Food consumption and cardiovascular risk in disease-free women with polycystic ovary syndrome:
a cross-sectional study in Northeast Brazil
Objective: To investigate the association between dietary intake, nutritional status and cardiovascular risk markers in women with polycystic ovary syndrome (PCOS) without other chronic diseases.
Methods: This cross-sectional study included 59 women diagnosed with PCOS and 126 age-matched healthy controls. Data collected consisted of socio-demographic and behavioral variables, weight, height, body mass index (BMI), waist circumference (WC), waist-to-height ratio (WHTR), lipid accumulation products (LAP), serum triglycerides (TG) level, body fat percentage (BFP), and food consumption. Quantitative and qualitative food intake were verified by applying a food frequency questionnaire.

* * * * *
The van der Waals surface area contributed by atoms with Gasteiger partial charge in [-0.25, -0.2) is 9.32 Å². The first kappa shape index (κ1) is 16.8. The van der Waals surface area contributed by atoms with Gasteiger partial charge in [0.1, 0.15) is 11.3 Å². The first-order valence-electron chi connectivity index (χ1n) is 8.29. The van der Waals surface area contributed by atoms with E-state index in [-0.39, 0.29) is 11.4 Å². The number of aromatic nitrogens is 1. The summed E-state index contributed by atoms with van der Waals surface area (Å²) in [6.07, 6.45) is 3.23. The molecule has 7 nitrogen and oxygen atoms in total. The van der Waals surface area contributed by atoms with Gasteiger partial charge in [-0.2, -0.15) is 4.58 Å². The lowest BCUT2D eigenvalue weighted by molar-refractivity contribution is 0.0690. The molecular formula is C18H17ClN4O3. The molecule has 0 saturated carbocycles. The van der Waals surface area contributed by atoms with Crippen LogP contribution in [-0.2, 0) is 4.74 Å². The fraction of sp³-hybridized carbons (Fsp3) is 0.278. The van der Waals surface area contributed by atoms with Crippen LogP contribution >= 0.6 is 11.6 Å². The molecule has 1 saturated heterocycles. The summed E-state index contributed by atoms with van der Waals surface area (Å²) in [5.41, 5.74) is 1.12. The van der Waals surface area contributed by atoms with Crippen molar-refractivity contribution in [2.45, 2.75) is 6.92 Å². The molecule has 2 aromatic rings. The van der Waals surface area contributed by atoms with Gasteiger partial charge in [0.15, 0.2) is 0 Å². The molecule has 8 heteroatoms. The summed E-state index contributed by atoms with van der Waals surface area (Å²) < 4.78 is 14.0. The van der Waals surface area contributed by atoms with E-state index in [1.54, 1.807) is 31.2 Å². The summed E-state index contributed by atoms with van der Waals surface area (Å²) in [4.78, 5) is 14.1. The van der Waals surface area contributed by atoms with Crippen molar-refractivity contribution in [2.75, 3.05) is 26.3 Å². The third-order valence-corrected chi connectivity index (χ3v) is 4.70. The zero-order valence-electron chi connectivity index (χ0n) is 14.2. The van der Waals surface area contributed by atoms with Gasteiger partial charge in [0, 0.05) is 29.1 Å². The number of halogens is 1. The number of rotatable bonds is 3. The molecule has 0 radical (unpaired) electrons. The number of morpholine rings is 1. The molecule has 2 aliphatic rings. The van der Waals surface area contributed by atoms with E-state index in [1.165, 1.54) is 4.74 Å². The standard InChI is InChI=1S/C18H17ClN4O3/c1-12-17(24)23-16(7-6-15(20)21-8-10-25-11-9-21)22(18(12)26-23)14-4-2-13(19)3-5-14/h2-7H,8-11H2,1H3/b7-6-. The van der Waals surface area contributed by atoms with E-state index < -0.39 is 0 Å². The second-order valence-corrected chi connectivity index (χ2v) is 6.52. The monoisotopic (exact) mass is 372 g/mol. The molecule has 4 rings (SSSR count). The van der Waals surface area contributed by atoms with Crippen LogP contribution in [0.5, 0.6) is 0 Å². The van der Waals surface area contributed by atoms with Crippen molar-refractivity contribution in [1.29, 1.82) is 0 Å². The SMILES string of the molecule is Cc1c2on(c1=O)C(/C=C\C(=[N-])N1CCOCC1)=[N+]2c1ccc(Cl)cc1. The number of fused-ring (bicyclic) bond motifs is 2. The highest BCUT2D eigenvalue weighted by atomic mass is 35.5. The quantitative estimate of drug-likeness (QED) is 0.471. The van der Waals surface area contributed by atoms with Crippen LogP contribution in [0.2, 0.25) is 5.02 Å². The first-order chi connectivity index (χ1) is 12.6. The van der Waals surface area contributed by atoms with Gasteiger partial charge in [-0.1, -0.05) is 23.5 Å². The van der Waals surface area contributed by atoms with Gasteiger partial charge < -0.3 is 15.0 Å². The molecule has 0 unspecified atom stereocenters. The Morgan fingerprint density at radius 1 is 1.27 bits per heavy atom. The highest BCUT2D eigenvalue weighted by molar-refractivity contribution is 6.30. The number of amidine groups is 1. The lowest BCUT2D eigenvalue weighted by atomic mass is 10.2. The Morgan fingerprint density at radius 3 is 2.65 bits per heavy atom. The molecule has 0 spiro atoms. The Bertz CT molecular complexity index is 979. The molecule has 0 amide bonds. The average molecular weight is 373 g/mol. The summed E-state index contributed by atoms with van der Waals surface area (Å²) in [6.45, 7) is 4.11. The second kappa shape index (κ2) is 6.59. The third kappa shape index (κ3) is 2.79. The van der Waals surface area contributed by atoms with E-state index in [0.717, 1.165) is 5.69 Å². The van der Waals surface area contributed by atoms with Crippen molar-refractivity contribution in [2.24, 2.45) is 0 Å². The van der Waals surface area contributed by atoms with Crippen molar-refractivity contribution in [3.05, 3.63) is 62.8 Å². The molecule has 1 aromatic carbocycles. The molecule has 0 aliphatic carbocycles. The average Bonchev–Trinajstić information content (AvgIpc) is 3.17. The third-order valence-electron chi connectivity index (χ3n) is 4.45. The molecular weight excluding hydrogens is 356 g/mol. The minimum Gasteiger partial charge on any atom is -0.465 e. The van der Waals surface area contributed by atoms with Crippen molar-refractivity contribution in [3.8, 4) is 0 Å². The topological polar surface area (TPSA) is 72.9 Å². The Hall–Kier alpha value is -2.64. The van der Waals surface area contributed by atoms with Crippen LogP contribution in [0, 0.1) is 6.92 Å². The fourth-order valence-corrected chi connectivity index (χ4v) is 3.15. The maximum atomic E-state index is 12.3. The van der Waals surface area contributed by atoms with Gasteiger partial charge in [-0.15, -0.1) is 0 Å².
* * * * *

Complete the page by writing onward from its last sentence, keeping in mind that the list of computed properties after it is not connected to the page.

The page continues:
Results: BMI, WC, WHTR and LAP index values as well as TG levels, but not BFP values, were significantly increased in the PCOS group as compared to controls (p<0.05). In the control group, eutrophic women had slightly higher TG levels, whereas obese women were younger in the PCOS group (p<0.05). In both groups, the consumption of carbohydrates and proteins was adequate, but fiber intake was insufficient. In the PCOS group, energy consumption was excessive, while carbohydrate intake was higher than in controls, but adequate.
Conclusion: Although diseasefree PCOS women showed enhanced inadequacy in dietary intake and nutritional status and increased cardiovascular impairment, no correlation between dietary intake, nutritional status and cardiovascular risk markers was found.
Key words: Polycystic ovary syndrome; Eating; Cardiovascular diseases; Nutritional status.